,Return on Investment =0, Working Capital Turnover Ratio

=0 and Inventory Conversion Period =0 .

The general form of the equation to predict Net sales from Average Collection Period ,Debtors Turnover Ratio , Degree of Inventory , Inventory Conversion Period, Inventory Turnover Ratio, Return on Investment , and Working Capital Turnover Ratio is: predicted Net Sales = – 1088.930+ (4542.956 x Transport ) + ( -53.917 x Debtors Turnover Ratio) + ( 550.501 x Degree of Inventory) + ( 4.496 x Inventory Turnover Ratio) + ( -112.568 x Return on Investment) + ( 10.295 x Working Capital Turnover Ratio ) .

Unstandardized coefficients indicate how much the dependent variable varies with an independent variable when all other independent variables are held constant. The unstandardized coefficient, B1, for Transport, is equal to 4542.956. It means that increase in the average collection period; there is also an increase in net sales of 4542.956 units. The degree of Inventory is equal to 550.501. It means that increase in the Degree of Inventory; there is also an increase in net sales of 550.501 units. Inventory Turnover Ratio is equal to 4.496. It means that increase in Inventory Turnover Ratio; there is also an increase in net sales of 4.496 units. Working Capital Turnover Ratio is equal to 10.295. It means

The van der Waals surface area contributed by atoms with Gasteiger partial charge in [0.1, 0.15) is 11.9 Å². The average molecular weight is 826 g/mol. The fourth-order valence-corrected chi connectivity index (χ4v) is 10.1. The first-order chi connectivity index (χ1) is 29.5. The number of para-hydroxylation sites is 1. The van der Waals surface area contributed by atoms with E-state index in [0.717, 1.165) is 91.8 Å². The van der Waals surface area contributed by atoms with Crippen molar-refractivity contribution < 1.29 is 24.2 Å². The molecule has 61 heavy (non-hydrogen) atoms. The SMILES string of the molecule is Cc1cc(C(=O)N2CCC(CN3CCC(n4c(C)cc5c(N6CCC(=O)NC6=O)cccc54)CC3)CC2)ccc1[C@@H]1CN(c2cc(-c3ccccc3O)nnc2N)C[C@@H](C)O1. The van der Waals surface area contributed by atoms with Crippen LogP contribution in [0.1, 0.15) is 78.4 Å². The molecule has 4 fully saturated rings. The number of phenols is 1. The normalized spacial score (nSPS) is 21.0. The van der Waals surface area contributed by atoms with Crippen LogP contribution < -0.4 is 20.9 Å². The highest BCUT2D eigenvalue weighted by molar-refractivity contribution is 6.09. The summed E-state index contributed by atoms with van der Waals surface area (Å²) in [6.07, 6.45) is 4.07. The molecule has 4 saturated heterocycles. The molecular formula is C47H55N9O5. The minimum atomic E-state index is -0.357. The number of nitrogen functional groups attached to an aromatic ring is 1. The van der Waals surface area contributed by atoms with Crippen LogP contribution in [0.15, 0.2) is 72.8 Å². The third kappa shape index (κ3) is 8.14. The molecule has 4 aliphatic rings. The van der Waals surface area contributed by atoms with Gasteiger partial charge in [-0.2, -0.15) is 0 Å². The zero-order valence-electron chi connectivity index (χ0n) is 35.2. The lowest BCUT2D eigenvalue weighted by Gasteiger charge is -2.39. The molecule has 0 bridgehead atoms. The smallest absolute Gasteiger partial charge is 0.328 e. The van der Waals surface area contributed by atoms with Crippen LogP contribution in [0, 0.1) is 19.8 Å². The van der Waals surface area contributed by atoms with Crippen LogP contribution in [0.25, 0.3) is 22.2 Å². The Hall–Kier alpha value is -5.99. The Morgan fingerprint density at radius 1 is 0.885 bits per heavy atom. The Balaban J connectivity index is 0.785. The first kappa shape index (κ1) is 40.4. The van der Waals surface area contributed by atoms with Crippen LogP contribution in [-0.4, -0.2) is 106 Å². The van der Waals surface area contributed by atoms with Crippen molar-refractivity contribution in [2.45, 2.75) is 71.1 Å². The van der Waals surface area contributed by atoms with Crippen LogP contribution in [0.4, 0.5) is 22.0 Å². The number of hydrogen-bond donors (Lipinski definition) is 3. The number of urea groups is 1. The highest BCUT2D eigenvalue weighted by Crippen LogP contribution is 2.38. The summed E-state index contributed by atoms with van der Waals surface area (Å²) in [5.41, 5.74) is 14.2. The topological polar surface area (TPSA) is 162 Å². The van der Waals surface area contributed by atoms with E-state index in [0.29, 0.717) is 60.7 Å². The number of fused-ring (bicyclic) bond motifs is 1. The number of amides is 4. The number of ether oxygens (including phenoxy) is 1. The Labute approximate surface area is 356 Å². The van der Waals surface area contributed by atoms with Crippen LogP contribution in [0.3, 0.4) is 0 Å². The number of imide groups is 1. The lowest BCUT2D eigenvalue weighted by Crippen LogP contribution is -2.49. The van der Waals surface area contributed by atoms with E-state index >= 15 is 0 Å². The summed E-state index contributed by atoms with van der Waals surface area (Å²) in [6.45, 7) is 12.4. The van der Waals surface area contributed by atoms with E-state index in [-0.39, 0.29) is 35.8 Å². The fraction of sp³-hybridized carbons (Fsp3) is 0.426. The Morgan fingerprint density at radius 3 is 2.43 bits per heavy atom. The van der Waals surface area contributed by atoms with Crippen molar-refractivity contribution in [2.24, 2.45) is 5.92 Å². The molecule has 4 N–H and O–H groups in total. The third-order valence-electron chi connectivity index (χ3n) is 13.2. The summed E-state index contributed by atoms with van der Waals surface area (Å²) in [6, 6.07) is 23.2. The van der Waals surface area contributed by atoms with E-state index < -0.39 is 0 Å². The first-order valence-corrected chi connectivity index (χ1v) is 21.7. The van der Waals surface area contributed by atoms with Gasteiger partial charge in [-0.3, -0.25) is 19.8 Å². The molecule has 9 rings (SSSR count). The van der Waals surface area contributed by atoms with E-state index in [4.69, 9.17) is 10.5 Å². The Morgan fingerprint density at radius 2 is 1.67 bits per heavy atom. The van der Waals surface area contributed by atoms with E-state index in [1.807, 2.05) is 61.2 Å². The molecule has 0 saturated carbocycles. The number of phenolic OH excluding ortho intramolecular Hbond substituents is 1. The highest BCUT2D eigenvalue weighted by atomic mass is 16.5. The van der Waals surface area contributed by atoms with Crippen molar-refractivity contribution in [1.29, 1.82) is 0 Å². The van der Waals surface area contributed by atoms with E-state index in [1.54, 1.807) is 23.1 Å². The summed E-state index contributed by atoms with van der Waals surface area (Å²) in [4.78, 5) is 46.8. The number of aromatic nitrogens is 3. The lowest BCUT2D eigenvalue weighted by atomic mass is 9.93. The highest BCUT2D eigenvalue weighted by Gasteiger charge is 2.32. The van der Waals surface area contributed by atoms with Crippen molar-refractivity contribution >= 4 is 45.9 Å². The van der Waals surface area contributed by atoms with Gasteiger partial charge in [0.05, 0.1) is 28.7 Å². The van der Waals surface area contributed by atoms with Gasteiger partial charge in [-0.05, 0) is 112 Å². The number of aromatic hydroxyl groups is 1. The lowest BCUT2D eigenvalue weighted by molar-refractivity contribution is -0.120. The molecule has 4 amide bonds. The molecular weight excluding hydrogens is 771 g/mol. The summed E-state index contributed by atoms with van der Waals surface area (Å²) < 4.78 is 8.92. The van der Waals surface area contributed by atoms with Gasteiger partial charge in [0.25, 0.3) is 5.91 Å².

that increase in Inventory Turnover Ratio; there is also an increase in net sales of 10.295 units. However, Debtors turnover Ratio and Return on Investment show the inverse effect, which means that increase in up said variables there is a decrease in net sales of 53.917 and 112.568 units, respectively.